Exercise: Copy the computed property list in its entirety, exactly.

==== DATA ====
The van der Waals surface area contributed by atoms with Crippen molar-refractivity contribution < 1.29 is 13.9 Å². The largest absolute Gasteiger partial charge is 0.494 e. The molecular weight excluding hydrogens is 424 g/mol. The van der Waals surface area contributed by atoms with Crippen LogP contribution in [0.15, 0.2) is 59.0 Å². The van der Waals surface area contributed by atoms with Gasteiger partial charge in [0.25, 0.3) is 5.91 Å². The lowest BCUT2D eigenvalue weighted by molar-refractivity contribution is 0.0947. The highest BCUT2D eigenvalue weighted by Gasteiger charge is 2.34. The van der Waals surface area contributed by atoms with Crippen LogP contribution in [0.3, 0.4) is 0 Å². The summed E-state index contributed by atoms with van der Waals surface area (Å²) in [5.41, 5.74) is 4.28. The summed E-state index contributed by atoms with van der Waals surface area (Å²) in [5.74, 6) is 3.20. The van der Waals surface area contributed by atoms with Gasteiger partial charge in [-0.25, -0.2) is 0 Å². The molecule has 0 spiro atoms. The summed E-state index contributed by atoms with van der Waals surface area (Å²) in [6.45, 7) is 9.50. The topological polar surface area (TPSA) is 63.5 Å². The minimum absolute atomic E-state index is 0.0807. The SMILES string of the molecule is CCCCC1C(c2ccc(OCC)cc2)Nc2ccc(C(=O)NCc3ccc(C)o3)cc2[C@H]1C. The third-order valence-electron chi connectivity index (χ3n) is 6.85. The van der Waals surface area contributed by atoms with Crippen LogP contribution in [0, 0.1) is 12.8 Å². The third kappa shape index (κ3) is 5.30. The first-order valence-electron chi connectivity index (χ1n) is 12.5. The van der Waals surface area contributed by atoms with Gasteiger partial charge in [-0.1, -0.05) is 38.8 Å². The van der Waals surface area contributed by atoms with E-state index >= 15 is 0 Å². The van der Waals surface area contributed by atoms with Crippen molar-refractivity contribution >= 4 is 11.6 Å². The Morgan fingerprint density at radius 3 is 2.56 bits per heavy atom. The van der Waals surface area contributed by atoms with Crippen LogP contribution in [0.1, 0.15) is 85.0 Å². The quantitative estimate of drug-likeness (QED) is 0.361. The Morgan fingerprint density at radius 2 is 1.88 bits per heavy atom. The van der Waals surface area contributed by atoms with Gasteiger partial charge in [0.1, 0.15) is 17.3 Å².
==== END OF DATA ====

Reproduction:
The van der Waals surface area contributed by atoms with Crippen molar-refractivity contribution < 1.29 is 13.9 Å². The largest absolute Gasteiger partial charge is 0.494 e. The molecular weight excluding hydrogens is 424 g/mol. The van der Waals surface area contributed by atoms with Crippen LogP contribution in [0.15, 0.2) is 59.0 Å². The van der Waals surface area contributed by atoms with Gasteiger partial charge in [0.25, 0.3) is 5.91 Å². The lowest BCUT2D eigenvalue weighted by molar-refractivity contribution is 0.0947. The highest BCUT2D eigenvalue weighted by Gasteiger charge is 2.34. The van der Waals surface area contributed by atoms with Crippen LogP contribution in [0.3, 0.4) is 0 Å². The summed E-state index contributed by atoms with van der Waals surface area (Å²) in [5.41, 5.74) is 4.28. The summed E-state index contributed by atoms with van der Waals surface area (Å²) in [5.74, 6) is 3.20. The van der Waals surface area contributed by atoms with Gasteiger partial charge in [-0.25, -0.2) is 0 Å². The molecule has 0 spiro atoms. The summed E-state index contributed by atoms with van der Waals surface area (Å²) in [6.45, 7) is 9.50. The topological polar surface area (TPSA) is 63.5 Å². The minimum absolute atomic E-state index is 0.0807. The SMILES string of the molecule is CCCCC1C(c2ccc(OCC)cc2)Nc2ccc(C(=O)NCc3ccc(C)o3)cc2[C@H]1C. The third-order valence-electron chi connectivity index (χ3n) is 6.85. The van der Waals surface area contributed by atoms with Crippen LogP contribution in [0, 0.1) is 12.8 Å². The third kappa shape index (κ3) is 5.30. The first-order valence-electron chi connectivity index (χ1n) is 12.5. The van der Waals surface area contributed by atoms with Gasteiger partial charge in [-0.1, -0.05) is 38.8 Å². The van der Waals surface area contributed by atoms with E-state index >= 15 is 0 Å². The van der Waals surface area contributed by atoms with Crippen molar-refractivity contribution >= 4 is 11.6 Å². The Morgan fingerprint density at radius 3 is 2.56 bits per heavy atom. The van der Waals surface area contributed by atoms with Crippen LogP contribution in [0.1, 0.15) is 85.0 Å². The quantitative estimate of drug-likeness (QED) is 0.361. The Morgan fingerprint density at radius 2 is 1.88 bits per heavy atom. The van der Waals surface area contributed by atoms with Gasteiger partial charge in [0.1, 0.15) is 17.3 Å².